Differentiation in the e-commerce channel is one that can be a costly undertaking and quickly commoditized by competitors. A few examples of this include free and expedited shipping and returns, special shopping days, such as Amazon's Prime Day, Target's Deal Days and Walmart's Big Save Event, advanced digital engagement from easy checkout with digital wallets, to trying on products digitally. As online retailers become more advanced in understanding these shifts and consumer expectations, the true challenge becomes how to cost-effectively deliver. I'm going to turn it over to Marie to share a bit more on the impact of e-commerce on the supply chain and delivering those solutions.
Thanks Lisa. Hello everyone. My name is Marie Heath and I'm the director of customer supply chain at Georgia Pacific. So let's talk a little bit about how COVID-19 and consumer shift to e-commerce have impacted us from a supply chain perspective. Let's first talk about real estate and distribution network strategies. When we think of a distribution network, most of us envision large regional distribution centers that are strategically placed in densely populated regions of the country. These large locations are high in volume and generally support deliveries across a large geography. Maybe there are three or four locations nationwide. However, as Lisa mentioned, COVID-19 and the rapidly expanding e-commerce channel, isn't just changing the way we live, it's also forcing significant changes across the supply chain. The era when warehouses and distribution centers were designed to simply meet the demand created by sales for retailers has evolved into a complex technological infrastructure servicing today's rapidly expanding e-commerce space.
The market has shifted as retailers changed the way they use real estate. State ordered closures have led to traditional storefront retailers buying warehouse properties. And sellers who have closed their brick and mortar locations are shopping for additional warehouse space for overflow storage. The combination of these shifts and strategies are further boosting the already high demands for industrial real estate. At the same time, uncertainty around availability of necessities has created volatility and demand for many companies, which in some cases is forcing them to hold more inventory to accommodate the unpredictable needs of the consumer. While some say the pandemic has caused the industrial real estate market to go soft, the shift to consumer buying moving to e-commerce has instead created a frenzy of industrial real estate purchases as more retailers are pivoting to e-commerce and revisiting supply chains in order to fight for survival, while brick and mortar retail remain stagnant.
With more customers shopping online, one of the biggest changes in consumer expectations comes in the form of next day delivery. In order to keep up with this trend in demand, retailers have begun utilizing storage for online fulfillment. They're now reserving floor space for order staging areas and reallocating store labor to online order fulfillment. E-commerce companies are also beginning to take advantage of vacated mall complexes and repurposing them for regional fulfillment, especially in dense urban areas. With this shift in behavior, we must continue to adopt an adapted network strategy. One that focuses more on customer experience rather than just the bottom line. Given the growing number of smaller regional fulfillment centers, transportation companies are also working to adjust their behaviors. While heavy duty truck sales continue to climb as they have for decades, medium duty sales are not just rising, they're skyrocketing. Carriers are also beginning to rethink tractor purchases, opting for fewer full-size sleepers, as the trucking business is becoming more short haul oriented than ever before.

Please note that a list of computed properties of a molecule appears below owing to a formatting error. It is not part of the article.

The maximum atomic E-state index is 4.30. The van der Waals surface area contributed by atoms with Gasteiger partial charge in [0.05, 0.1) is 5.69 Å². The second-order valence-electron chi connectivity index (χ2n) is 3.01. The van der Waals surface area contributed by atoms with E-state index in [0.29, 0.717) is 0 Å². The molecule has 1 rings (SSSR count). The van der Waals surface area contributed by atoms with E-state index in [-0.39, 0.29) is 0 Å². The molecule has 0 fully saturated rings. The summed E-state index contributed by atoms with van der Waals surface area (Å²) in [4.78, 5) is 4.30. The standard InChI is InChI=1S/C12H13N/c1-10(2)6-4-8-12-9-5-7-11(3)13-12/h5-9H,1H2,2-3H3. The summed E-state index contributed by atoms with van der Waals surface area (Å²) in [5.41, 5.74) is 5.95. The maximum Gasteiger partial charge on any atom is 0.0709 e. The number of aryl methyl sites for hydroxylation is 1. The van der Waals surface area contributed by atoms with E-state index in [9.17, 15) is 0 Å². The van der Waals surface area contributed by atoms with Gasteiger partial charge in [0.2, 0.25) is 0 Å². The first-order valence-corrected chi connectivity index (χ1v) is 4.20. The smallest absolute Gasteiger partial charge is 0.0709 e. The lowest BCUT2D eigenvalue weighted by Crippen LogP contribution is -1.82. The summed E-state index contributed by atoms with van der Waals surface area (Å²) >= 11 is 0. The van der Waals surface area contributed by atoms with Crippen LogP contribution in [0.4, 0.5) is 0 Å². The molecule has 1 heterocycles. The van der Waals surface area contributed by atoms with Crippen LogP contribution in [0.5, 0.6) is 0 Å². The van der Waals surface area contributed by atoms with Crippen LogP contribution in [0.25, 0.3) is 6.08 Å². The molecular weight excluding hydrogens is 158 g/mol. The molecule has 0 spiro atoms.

While the length of haul has continued to gradually decline over the past several years, the pandemic has more than doubled hauls under a hundred miles. Alternatively, long haul trips over a thousand miles have declined by 10% requiring carriers to rethink not just their equipment, but also their pricing strategies. And let's not forget about reverse logistics, which has also become an increasingly important part of the supply chain. Recent trends and purchases show a return rate of about 30% of online sales versus about 8% for brick and mortar locations. This shift is also enhancing the need for reasonable packaging used for product returns, which Lisa will discuss in more detail later. With this increase in trucks on the road, whether to end consumers, smaller fulfillment centers or load supporting consumer returns, concerns around carbon emissions and sustainability continue to grow.
Many companies have begun investing heavily in efforts to reduce emissions or become net zero carbon. For example, at the end of 2019, there were just 2000 electric trucks on roads across the United States. The analysts foresee that number increasing to more than 54,000 by 2025. But the impact will not only affect the transportation industry, but also warehousing as these locations may be expected to redesign dock spaces to accommodate those level two chargers that would be utilized to recharge tractors throughout the unloading process. Retailers have also begun to move away from the traditional truck deliveries to smaller electric vans and of course, drone delivery. Many companies have been piloting drone deliveries overseas for years now. And the first consumer drone delivery was successfully executed to deliver Domino's pizzas in New Zealand, back in November of 2016. However, companies in the US have also more recently began to adopt this technology for package delivery. Several companies, including Amazon, Alphabet and UPS have been given the FDA's approval to fly drones at heights of up to 400 feet.